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Campus News

Students Voice Their Concerns

by Greta Petry (May 6, 2005)

From left, moderator Laurie Reilly,Nick Chiucholo, Brianne Myers, Esmerelda Hoscoy, Don Boyce, Mike Reynolds, and Ben Shotten.

From left, moderator Laurie Reilly, Nick Chiucholo, Brianne Myers, Esmerelda Hoscoy, Don Boyce, Mike Reynolds, and Ben Shotten.

Faculty, staff, and President Kermit L. Hall listened April 19 as six undergraduates voiced their concerns with course availability, access to faculty, and academic advising in the first "Voice of the Students" panel discussion in Campus Center 375. Laurie Reilly, who hosts a Sunday talk show on WGY radio, was the moderator.

"If we want to meet the needs of our students, we need to do whatever we can to understand those needs," said Associate Vice President for Student Affairs Christine Bouchard, the event organizer. "The 'Voice of the Students' is a great way to help us pay closer attention to those needs and concerns."

One issue that emerged was the need to improve the transfer student experience. Transfer orientation for Don Boyce, a junior from Orange County Community College, meant filling out lots of papers, while figuring out how to find the Financial Aid office and where to go for a SUNYCard. He added that not knowing the system works against transfers. "I didn't know what an SKN number was for quite some time," he said. "Students should be told the process of getting into a class can be quite competitive."

Orientation experiences varied widely, from Boyce's one transfer day to Mike Reynolds' "great" freshman orientation, to sophomore Esmerelda Hoscoy's smooth five-week orientation through the Educational Opportunities Program. Hoscoy said that by the time her orientation was over, she knew the entire campus and was showing everyone else around.

General Education requirements were another issue discussed. Reynolds, a student-athlete, said he has directed many students to the Web site listing which classes fit General Education requirements. "I don't think students know this [Web site] exists," he said. Hoscoy said she didn't realize that if you take a Gen Ed class, it can become part of your major or minor. Boyce added, "just when you think you have your Gen Eds under control, you don't."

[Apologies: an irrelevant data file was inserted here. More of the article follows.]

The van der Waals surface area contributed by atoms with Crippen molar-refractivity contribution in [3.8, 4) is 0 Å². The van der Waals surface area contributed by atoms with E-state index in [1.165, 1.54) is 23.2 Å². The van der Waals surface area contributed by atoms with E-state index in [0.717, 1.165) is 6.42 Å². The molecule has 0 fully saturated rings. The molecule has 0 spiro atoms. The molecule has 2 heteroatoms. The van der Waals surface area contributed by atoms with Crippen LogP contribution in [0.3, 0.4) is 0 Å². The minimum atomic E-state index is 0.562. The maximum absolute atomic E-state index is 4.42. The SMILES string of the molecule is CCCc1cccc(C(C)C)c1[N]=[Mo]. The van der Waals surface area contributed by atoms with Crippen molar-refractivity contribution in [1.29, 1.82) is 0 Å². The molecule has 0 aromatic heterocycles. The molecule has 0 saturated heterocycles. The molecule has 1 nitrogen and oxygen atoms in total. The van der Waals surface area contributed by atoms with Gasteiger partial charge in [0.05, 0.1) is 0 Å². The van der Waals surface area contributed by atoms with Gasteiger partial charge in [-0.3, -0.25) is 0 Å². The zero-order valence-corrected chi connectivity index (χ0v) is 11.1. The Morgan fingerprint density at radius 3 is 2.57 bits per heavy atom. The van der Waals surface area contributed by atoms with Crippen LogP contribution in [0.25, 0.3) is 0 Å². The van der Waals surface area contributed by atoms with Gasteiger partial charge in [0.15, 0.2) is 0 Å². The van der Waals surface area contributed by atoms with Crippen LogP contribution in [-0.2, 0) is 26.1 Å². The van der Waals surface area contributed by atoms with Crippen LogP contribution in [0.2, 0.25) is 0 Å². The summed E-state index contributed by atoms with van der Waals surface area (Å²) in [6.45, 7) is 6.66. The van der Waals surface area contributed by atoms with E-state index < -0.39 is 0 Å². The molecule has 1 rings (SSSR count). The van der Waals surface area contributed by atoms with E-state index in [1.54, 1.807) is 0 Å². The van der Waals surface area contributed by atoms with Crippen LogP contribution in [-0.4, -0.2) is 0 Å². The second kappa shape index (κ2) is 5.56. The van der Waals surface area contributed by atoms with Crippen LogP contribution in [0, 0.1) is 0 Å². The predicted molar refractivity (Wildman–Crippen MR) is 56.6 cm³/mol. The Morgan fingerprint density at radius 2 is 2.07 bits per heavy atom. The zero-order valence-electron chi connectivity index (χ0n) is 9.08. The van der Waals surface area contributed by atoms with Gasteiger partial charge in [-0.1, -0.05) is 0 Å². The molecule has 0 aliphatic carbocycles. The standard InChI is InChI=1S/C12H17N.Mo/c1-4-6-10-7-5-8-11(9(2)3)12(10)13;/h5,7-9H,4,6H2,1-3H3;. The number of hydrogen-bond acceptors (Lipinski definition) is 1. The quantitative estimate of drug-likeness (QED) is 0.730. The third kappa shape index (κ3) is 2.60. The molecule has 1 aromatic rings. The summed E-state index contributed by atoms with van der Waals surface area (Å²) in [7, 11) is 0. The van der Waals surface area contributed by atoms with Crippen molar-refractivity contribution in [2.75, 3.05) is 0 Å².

Course availability was also an issue of concern. Several students said they've "pleaded" for SKN numbers, the numbers that a faculty member provides to let a student into an already-full class.

Sophomore Nick Chiucholo, a political science major, said he had to switch his minor from education because he couldn't get into the appropriate classes. "They've red-flagged me or something," he quipped.

Junior Brianne Myers, a Presidential Scholar who has special registration privileges, said she's "been blessed," but added that students who plan ahead need to know which classes are going to be dropped or switched in the coming semester.

Senior Ben Shotten said he's had no problem with course availability. He added that "somehow, some way," most students find a way to get into their classes. The ideal, however, is that no student should have to face hurdles to obtain his or her classes.

Reynolds suggested that Information Technology Services offer training to freshmen and sophomores on how to use MyUAlbany software. Other than his "crash course" at orientation, he didn't know how it worked. Boyce said that with only three computers to use in the School of Business for transfer registration, "I didn't even know what MyUAlbany was. Everything was trial and error. It was a big learning curve."

Students were asked if larger classes would be acceptable. While Hoscoy said she prefers smaller classes, Chiucholo said, "Five hundred students in a class, that's fine. I just want to get into the classes I need." Chiucholo said that while faculty and staff try hard to add extra students to classes, "plain and simple, there are just not enough seats (openings) in the classrooms."

When School of Criminal Justice Professor Jim Acker asked whether students would take Saturday morning classes if offered, reaction was mixed.

Boyce thought a Tuesday/Thursday/ Saturday class could be promising. "I see benefits, because this is not a commuter campus," he said.

Reynolds said as an athlete, a Saturday morning class would make it very difficult for him to attend.

But Hoscoy liked the idea, saying, "I need to work no matter what." She said she might take a Saturday morning class so she could work Saturday nights. She generally takes classes from mornings until 2:30 or 3 p.m., so she can work from 4 to 9:30 p.m.

Regarding faculty availability, students said they want professors to respond to their e-mails and advertise office hours.

Reynolds said if professors will list their office hours on the classroom chalk board daily, "I guarantee they will have students at their office hours."

Said Hoscoy, "If the professors would be there during their office hours, that would be great."

Faculty and staff enjoyed the session, many coming away with a new understanding of issues that mean the most to students.

"I think this discussion was very valuable," said Bouchard. "It is clear from this session there are multiple student voices with a variety of opinions. These diverse voices must all be considered and balanced to enhance our students' experience at UAlbany."